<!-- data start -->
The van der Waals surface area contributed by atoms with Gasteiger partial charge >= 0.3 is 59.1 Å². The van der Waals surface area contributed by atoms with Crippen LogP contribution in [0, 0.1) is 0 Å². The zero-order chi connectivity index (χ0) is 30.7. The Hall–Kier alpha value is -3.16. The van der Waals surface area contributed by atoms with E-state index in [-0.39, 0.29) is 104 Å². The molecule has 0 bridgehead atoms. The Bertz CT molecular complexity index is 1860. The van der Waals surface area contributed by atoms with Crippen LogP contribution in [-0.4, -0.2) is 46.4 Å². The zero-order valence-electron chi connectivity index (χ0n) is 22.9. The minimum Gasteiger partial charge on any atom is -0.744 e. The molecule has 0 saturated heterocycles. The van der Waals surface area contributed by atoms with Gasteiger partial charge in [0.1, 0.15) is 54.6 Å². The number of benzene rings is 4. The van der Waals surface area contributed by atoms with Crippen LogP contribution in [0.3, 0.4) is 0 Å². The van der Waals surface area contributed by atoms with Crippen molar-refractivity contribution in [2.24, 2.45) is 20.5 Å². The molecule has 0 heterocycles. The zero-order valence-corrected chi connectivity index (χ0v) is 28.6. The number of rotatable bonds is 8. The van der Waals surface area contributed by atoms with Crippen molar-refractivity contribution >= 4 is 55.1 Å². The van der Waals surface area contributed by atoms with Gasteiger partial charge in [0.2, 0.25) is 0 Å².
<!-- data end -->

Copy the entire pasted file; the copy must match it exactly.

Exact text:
The van der Waals surface area contributed by atoms with Gasteiger partial charge >= 0.3 is 59.1 Å². The van der Waals surface area contributed by atoms with Crippen LogP contribution in [0, 0.1) is 0 Å². The zero-order chi connectivity index (χ0) is 30.7. The Hall–Kier alpha value is -3.16. The van der Waals surface area contributed by atoms with E-state index in [-0.39, 0.29) is 104 Å². The molecule has 0 bridgehead atoms. The Bertz CT molecular complexity index is 1860. The van der Waals surface area contributed by atoms with Crippen LogP contribution in [-0.4, -0.2) is 46.4 Å². The zero-order valence-electron chi connectivity index (χ0n) is 22.9. The minimum Gasteiger partial charge on any atom is -0.744 e. The molecule has 0 saturated heterocycles. The van der Waals surface area contributed by atoms with Gasteiger partial charge in [0.1, 0.15) is 54.6 Å². The number of benzene rings is 4. The van der Waals surface area contributed by atoms with Crippen LogP contribution in [0.3, 0.4) is 0 Å². The van der Waals surface area contributed by atoms with Crippen molar-refractivity contribution in [2.24, 2.45) is 20.5 Å². The molecule has 0 heterocycles. The zero-order valence-corrected chi connectivity index (χ0v) is 28.6. The number of rotatable bonds is 8. The van der Waals surface area contributed by atoms with Crippen molar-refractivity contribution >= 4 is 55.1 Å². The van der Waals surface area contributed by atoms with Gasteiger partial charge in [0.2, 0.25) is 0 Å².